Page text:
BEIJING - A confrontation involving axes, knives, at least one gun that ended with the burning down of a house left 21 people dead in China's troubled far-west region of Xinjiang, a government spokeswoman said on Wednesday.
It was the deadliest violence in the region since July 2009, when Xinjiang's capital, Urumqi, was rocked by clashes between majority Han Chinese and minority Uighurs that killed nearly 200 people.
Nine residents, six police and six ethnic Uighurs were killed in Tuesday's drama, said Hou Hanmin, spokeswoman for the Xinjiang government. "It's certainly a terrorist attack," she said.
It was not immediately clear how many burned to death.
Hou did not name any group, but China has blamed previous attacks in energy-rich Xinjiang - strategically located on the borders of Afghanistan, Pakistan, India and Central Asia - on Islamic separatists who want to establish an independent East Turkestan.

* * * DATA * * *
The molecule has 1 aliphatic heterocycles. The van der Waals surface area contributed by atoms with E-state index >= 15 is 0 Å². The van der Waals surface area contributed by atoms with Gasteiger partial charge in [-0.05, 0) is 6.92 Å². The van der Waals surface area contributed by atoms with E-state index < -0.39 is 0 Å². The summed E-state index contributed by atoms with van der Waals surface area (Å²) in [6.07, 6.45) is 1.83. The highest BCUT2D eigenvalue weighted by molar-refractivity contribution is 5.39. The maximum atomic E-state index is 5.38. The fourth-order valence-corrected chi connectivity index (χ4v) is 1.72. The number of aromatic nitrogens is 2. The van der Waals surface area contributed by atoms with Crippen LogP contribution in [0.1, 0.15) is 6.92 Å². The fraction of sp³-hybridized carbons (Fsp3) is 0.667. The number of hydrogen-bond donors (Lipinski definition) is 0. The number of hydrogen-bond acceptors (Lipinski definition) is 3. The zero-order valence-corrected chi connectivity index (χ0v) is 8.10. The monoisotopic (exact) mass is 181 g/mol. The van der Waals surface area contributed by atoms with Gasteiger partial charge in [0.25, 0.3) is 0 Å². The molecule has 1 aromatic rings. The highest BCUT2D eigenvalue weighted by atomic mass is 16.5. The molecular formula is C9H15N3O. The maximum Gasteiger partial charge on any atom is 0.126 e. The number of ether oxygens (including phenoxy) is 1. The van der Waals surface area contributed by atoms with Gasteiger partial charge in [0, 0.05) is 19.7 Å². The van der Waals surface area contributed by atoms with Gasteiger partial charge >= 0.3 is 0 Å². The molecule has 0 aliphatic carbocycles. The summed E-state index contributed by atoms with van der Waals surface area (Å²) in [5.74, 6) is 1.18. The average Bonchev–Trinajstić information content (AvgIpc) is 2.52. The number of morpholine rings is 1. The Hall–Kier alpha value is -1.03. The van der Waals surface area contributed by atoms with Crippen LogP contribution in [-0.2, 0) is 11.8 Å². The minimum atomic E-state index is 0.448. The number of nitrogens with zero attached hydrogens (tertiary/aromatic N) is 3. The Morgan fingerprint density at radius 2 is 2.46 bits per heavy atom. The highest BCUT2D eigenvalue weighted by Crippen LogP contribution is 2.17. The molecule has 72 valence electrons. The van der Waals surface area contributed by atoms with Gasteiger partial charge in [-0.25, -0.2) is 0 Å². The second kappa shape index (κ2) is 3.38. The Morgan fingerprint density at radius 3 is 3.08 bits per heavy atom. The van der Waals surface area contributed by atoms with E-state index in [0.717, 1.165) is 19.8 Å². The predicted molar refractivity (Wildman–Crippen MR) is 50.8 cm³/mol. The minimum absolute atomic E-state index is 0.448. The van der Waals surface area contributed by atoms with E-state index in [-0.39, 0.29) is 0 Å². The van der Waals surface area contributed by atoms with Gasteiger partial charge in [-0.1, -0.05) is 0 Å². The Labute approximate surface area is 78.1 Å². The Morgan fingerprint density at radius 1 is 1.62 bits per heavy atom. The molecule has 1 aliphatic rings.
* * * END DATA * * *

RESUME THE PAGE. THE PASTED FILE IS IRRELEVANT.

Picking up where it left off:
Many Uighurs, a Turkic-speaking Muslim people native to Xinjiang, chafe at Chinese controls on their religion, language and culture.
Three "community workers" were patrolling a neighborhood of Bachu County, known as Maralbexi by Uighurs, in Kashgar after a tip-off that there were "suspicious people" in a private house, Hou said.
One of the three used a phone to call for help after they found a number of knives, resulting in their being killed by 14 Uighur "rioters" in the house, Hou said.
"The community people were just conducting regular checks, but the action from the rioters was planned and well prepared," Hou said.
Several police and other "community workers" came in different groups to the home where the Uighurs used axes and large knives to slash the police officers and workers, Hou said.
Only one police officer was armed with a gun, she said.
The battle ended with the gang members burning down the house, killing the rest of the people there, Hou said. Eight people had been detained.
Some Chinese officials blame such attacks on Muslim militants trained in Pakistan. But many rights groups say China overstates the threat to justify its tight grip on the region.
Chinese Foreign Ministry spokeswoman Hua Chunying said the "violent terrorist acts" would not win popular support.
"The current situation in Xinjiang is good, but a small group of terrorist forces is still trying every possible means to disturb and destroy the present stability and trend of development in Xinjiang," Hua told reporters.
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